Finding my Bermuda family
It took 58 years, but Dennis Blackwell has found his way home. Put up for adoption at birth by a Bermudian woman in New York, the son of the late singer Hubert Smith Jr was eager to know where he came from.
He hit brick wall after brick wall during a 20-year search until a nephew gave him the name of his sister, and told him to look for her on Facebook.
“As a kid, when you're adopted, you always wonder why,” he said.
“Was I not worth it? Whatever the reason was behind it, you just don't feel whole.
“So for all my life I had that feeling. That's kind of what pushed me to do this. I had to know. I hit quite a few brick walls and I just never stopped. I would pause, take a little bit of time off to regroup, but then something would just be like no, keep looking.”
His Bermuda family welcomed him with open arms last week. At LF Wade International Airport on September 27, he exchanged long hugs with Jodi Corbett and also Gabriela, Monique and Damian, his siblings on his father's side.
“When I got off the plane and came outside, I immediately saw her,” he said of Ms Corbett, with whom he has been in constant contact since he poured out his heart in a Facebook message and hoped that she would respond.
“And then I approached her. She asked me if we could hug. It was a 58-year-old hug that was long overdue.”
Members of the Smith family reached out to Mr Blackwell after he shared his story with The Royal Gazette in June, when his intended trip here to meet Ms Corbett was delayed by Covid-19.
“I had to cancel,” he said. “It's been depressing since June until now, but I now have three other sisters and one brother. Juliette lives in New York, so I haven't met her, but the others, they came to the airport — which was amazing.
“They all showed up with signs. It was an awesome feeling. Throughout my life, I've always searched and wondered. I hit brick walls, but it's all led me to this.”
His private message to Ms Corbett sat there for months before she discovered it.
Unsurprisingly she was “shocked”, having grown up thinking she was an only child. Also confusing was that she and Mr Blackwell shared a brother who they have so far been unable to find.
“If you get a private message from someone and they're not your [Facebook] friend it sits in a cloud until you actually open it,” she explained.
“I had so many messages [that I hadn't seen] and I started to delete them all and just came across Dennis's which said: ‘I hope you're sitting down when you open this ... '.”
She would likely have dismissed it as spam if some of her cousins had not been on Mr Blackwell's list of friends.
“I just called one of them and said: ‘This person's saying that he's my brother ...' And right away he says: ‘Right, we need to meet for a drink.' And that was it.
“I guess I was shocked. I'd been an only child for 50 years, so to find out I had two brothers was pretty — I'm not sure what the word is for that, how people would feel — but I think I was pretty shocked, and happy to know that I actually had two siblings.”
It was also fantastic that the Smith family welcomed her into their circle along with Mr Blackwell, she said.
“It's pretty amazing. They have reached out to me and even said they would like me to be part of their family. It's just very overwhelming. The whole thing. But definitely in a good way.”
That his late father lived in the United States “for many years” without him knowing was disappointing, Mr Blackwell said.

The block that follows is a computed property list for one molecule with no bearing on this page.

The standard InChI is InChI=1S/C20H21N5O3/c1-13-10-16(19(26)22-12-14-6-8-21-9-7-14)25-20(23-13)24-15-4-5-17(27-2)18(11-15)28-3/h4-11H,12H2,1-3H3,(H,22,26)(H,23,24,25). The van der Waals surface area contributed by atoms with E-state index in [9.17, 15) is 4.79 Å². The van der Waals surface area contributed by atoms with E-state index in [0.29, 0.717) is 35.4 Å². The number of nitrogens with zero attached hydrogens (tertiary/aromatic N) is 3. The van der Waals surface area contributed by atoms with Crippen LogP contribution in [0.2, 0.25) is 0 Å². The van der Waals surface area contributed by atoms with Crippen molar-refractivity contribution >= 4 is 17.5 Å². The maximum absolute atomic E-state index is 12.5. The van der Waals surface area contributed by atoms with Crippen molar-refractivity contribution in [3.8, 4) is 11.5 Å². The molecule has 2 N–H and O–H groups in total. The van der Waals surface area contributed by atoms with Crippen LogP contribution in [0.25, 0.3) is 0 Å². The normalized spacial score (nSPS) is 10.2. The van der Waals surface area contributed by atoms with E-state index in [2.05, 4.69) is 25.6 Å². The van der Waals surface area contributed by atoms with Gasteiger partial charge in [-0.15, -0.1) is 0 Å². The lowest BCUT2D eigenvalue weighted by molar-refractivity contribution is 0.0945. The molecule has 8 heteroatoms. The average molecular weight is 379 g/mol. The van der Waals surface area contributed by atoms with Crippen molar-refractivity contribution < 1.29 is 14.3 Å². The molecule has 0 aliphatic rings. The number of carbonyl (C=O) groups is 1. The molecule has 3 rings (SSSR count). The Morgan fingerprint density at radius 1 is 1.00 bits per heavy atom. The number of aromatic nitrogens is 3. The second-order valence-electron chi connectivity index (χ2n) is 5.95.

“Had I known that, I'm sure I could have connected with him while he was there.”
He has resigned himself to the fact that he will never meet his mother although he talked with her briefly over the telephone many years ago.
“I had reached out to other family members. I got in touch with another relative and they told me basically not to reach out [to her]. And then years ago I got a Bermuda phone book and just started calling all the names and eventually I got to our grandmother [who] gave me my mother's phone number [not knowing who I was]. I called it and my mother answered.
“She said a couple of things. I identified who I was and then she started to talk, but right away said: ‘I can't do this' and just hung up.” Lawyers made it clear that he should not try to contact her again.
“It is what it is,” he said. “To be honest, when I came here that wasn't my goal. I had already given that up. If I happened to run into her or she said that she wanted to meet that's a whole 'nother chapter but right now, that wasn't my goal. [Meeting Jodi] was my goal. And meeting my other sisters and my brother. That was my goal.”
With his parents who raised him in New York now deceased, his adoptive sister was initially “very much against” his search for his birth family. Along with his wife and three children, she has since given her full support to Mr Blackwell, who travelled on his own for this trip.
“She felt that I was just going to forget her,” he said. “And once I reassured her that wasn't going to happen, she jumped on board and she's been really supporting me all the way through this. As far as my kids and my wife, they're like, now we've got some place to go. We've got other family and we actually can find out who you are. Now there's a name, there's a face, there's something to tell them.”
Once on the plane, his mind started to race. “The plane had actually left the ground and I remember thinking: no turning back now. How is this going to be when I land? How is this going to be when I see her? What am I supposed to do? That's all I could think about. Fortunately, it all worked out. I can still picture myself walking into the airport and going: ‘This is it'.”
With a huge immediate and extended family, the plan is to see each other regularly, Ms Corbett said.
“This is just the start. If it's not him coming here, it's us going there. It's just started the ball rolling really for everything so it's pretty neat.”